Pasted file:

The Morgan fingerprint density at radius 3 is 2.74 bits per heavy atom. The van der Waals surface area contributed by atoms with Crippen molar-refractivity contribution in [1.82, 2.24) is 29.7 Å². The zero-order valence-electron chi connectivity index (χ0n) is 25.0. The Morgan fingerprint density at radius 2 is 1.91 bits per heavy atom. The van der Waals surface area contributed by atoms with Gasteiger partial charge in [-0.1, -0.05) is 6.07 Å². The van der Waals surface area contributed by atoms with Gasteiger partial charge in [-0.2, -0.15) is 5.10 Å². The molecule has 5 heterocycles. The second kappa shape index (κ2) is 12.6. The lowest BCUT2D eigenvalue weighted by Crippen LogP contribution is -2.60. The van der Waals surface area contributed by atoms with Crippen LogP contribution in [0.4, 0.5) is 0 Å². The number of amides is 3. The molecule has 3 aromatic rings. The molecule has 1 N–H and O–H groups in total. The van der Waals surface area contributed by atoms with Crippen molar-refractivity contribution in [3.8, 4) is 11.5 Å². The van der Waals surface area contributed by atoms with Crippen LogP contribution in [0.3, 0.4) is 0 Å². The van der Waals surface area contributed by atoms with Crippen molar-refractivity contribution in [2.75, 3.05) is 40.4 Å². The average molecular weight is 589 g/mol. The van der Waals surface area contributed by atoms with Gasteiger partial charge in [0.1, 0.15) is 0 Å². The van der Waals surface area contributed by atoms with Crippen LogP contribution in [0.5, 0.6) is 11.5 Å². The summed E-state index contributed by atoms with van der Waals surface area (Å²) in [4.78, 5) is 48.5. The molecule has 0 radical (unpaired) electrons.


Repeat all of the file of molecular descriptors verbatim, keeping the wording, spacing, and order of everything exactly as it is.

The Morgan fingerprint density at radius 3 is 2.74 bits per heavy atom. The van der Waals surface area contributed by atoms with Crippen molar-refractivity contribution in [1.82, 2.24) is 29.7 Å². The zero-order valence-electron chi connectivity index (χ0n) is 25.0. The Morgan fingerprint density at radius 2 is 1.91 bits per heavy atom. The van der Waals surface area contributed by atoms with Gasteiger partial charge in [-0.1, -0.05) is 6.07 Å². The van der Waals surface area contributed by atoms with Gasteiger partial charge in [-0.2, -0.15) is 5.10 Å². The molecule has 5 heterocycles. The second kappa shape index (κ2) is 12.6. The lowest BCUT2D eigenvalue weighted by Crippen LogP contribution is -2.60. The van der Waals surface area contributed by atoms with Crippen LogP contribution in [0.4, 0.5) is 0 Å². The number of amides is 3. The molecule has 3 aromatic rings. The molecule has 1 N–H and O–H groups in total. The van der Waals surface area contributed by atoms with Crippen molar-refractivity contribution in [3.8, 4) is 11.5 Å². The van der Waals surface area contributed by atoms with Crippen LogP contribution in [0.3, 0.4) is 0 Å². The van der Waals surface area contributed by atoms with Crippen molar-refractivity contribution in [2.75, 3.05) is 40.4 Å². The average molecular weight is 589 g/mol. The van der Waals surface area contributed by atoms with Gasteiger partial charge in [0.1, 0.15) is 0 Å². The van der Waals surface area contributed by atoms with Crippen LogP contribution in [0.5, 0.6) is 11.5 Å². The summed E-state index contributed by atoms with van der Waals surface area (Å²) in [4.78, 5) is 48.5. The molecule has 0 radical (unpaired) electrons.